[From competent credible evidence, the undersigned finds that as of August 12, 1976, decedent’s disabling condition was as a result of heart condition.]

15. Decedent saw Dr. Kunstling of Raleigh on the order of the Industrial Commission on June 30, 1977. [Dr. Kunstling is one of the so-called “panel” of experts who are especially designated to seek referral of byssinosis claims. Dr. Kunstl-ing’s expertise is well-recognized in this field.

History in diagnosing a case of byssinosis is obviously important as indicated by Dr. Kunstling. The history the decedent gave to Dr. Kunstling on which he based his diagnosis of byssinosis is in conflict with complaints that decedent gave contemporaneously to Drs. Brown, Maddrey, Whalen, and Topolosky. Decedent saw Dr. Kunstling for the purpose of evaluating a claim he had made that he had contracted byssinosis in his employment with defendant employer. Decedent’s evaluation by these other Doctors was done at the time of decedent’s illnesses and presumably he was giving an accurate history of his problems. Because decedent’s respiratory problems were acute rather than chronic in nature, because the smoking history he gave Dr. Kunstling *585was found to be erroneous by the undersigned from competent credible evidence, because the seriousness of decedent’s heart condition and its possible effect as well as the effect of obesity upon his breathing problems is [sic] found to be much more serious than decedent related to Dr. Kunstling, the undersigned attaches very little weight to Dr. Kunstling’s diagnosis of byssinosis in this case. The Doctor based his diagnosis upon a certain history which he was given by the decedent. When the underpinnings of that history are eroded away by other evidence in the case, then the opinion that decedent had byssinosis is also eroded away.

[In weighing all of the evidence in the record as a whole and with the findings as before mentioned in this case, the undersigned ataches very little weight to Dr. Kunstling’s diagnosis in this particular case.]

16. Decedent’s total disability is a result of his heart condition. Decedent’s heart condition is unrelated to decedent’s exposure to cotton dust and lint in his employment.

17. Decedent has failed to carry his burden of proof that he is disabled as a result of an occupational disease arising out of and in the course of his employment with defendant employer.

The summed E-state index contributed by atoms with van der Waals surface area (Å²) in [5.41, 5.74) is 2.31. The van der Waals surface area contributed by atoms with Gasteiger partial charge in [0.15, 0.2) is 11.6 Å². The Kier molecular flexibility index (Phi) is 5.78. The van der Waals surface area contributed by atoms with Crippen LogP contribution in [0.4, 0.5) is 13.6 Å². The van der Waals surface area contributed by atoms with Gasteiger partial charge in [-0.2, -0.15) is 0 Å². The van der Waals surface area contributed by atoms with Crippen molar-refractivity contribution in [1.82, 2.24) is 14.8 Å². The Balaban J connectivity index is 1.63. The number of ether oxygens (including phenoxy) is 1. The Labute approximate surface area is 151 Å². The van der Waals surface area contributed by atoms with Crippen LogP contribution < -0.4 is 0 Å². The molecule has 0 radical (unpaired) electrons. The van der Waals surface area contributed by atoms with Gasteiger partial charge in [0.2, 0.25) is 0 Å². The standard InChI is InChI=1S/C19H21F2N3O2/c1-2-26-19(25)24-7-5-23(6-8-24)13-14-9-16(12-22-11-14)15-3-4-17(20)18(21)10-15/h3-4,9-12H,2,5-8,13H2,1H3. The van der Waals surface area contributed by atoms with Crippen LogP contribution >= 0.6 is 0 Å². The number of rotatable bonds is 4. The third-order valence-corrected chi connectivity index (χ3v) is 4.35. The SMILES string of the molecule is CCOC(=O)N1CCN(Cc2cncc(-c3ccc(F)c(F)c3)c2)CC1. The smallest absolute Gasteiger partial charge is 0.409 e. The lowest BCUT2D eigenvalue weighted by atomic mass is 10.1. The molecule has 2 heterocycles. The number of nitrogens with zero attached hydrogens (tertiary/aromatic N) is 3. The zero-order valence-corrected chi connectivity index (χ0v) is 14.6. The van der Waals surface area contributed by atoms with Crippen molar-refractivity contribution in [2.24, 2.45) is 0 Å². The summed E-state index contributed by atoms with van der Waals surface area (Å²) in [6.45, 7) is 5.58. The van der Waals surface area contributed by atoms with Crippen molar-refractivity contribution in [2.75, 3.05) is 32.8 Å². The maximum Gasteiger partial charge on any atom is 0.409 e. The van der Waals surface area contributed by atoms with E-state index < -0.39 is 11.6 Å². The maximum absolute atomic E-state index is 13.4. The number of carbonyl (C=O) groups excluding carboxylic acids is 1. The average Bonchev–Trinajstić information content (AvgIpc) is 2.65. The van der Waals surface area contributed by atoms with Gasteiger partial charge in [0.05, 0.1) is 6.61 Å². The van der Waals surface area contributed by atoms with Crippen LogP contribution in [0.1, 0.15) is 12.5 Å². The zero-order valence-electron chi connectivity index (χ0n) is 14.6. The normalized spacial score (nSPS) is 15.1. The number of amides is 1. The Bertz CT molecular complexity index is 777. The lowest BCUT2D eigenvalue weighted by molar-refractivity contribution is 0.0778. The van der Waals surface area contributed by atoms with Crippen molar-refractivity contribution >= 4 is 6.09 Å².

Conclusion of Law

Decedent does not suffer from an occupational disease arising out of and in the course of his employment with defendant employer.”

Plaintiff appealed to the Full Commission and moved for rescission of the opinion and award and an opportunity to present additional evidence. By its order filed 29 September 1980, the Commission affirmed the deputy’s award and denied plaintiff’s motions.

Hassell and Hudson, by Charles R. Hassell, Jr., for plaintiff appellant.

Maupin, Taylor and Ellis, by Richard M. Lewis and David V. Brooks, for defendant appellees.

*586VAUGHN, Judge.

Plaintiffs appeal challenges the sufficiency of evidence to support a denial of his claim to compensation. We hold there is sufficient evidence to support the Commission’s order.

We note at the outset that provisions of North Carolina’s Administrative Procedure Act do not govern awards of the Industrial Commission. G.S. 150A-l(a). The applicable scope of review is found in G.S. 97-86: “[A]n award of the Commission . . . shall be conclusive and binding as to all questions of fact; but either party to the dispute may . . . appeal from the decision of said Commission to the Court of Appeals for errors of law. . . .”

Our responsibility is twofold. We must first determine whether the Commission’s findings are supported by any competent evidence. We must then determine whether the legal conclusions are justified by those findings. Buck v. Proctor & Gamble Co., 52 N.C. App. 88, 278 S.E. 2d 268 (1981).